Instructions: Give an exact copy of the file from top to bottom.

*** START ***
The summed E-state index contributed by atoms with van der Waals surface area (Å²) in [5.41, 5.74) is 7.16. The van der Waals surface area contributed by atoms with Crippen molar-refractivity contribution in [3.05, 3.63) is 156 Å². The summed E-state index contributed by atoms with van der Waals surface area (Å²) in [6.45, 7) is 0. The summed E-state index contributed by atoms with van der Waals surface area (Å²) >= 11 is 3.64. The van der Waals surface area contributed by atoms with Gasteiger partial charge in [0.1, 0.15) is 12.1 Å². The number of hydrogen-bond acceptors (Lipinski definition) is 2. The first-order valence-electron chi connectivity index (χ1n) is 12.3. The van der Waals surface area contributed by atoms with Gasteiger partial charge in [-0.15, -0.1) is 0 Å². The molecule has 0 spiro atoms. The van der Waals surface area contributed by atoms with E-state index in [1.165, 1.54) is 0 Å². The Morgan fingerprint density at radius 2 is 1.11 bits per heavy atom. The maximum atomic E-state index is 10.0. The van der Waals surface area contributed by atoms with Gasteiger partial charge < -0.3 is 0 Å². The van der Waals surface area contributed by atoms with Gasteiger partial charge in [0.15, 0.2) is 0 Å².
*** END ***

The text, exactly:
The summed E-state index contributed by atoms with van der Waals surface area (Å²) in [5.41, 5.74) is 7.16. The van der Waals surface area contributed by atoms with Crippen molar-refractivity contribution in [3.05, 3.63) is 156 Å². The summed E-state index contributed by atoms with van der Waals surface area (Å²) in [6.45, 7) is 0. The summed E-state index contributed by atoms with van der Waals surface area (Å²) >= 11 is 3.64. The van der Waals surface area contributed by atoms with Gasteiger partial charge in [0.1, 0.15) is 12.1 Å². The number of hydrogen-bond acceptors (Lipinski definition) is 2. The first-order valence-electron chi connectivity index (χ1n) is 12.3. The van der Waals surface area contributed by atoms with Gasteiger partial charge in [-0.15, -0.1) is 0 Å². The molecule has 0 spiro atoms. The van der Waals surface area contributed by atoms with E-state index in [1.165, 1.54) is 0 Å². The Morgan fingerprint density at radius 2 is 1.11 bits per heavy atom. The maximum atomic E-state index is 10.0. The van der Waals surface area contributed by atoms with Gasteiger partial charge < -0.3 is 0 Å². The van der Waals surface area contributed by atoms with Gasteiger partial charge in [0.15, 0.2) is 0 Å².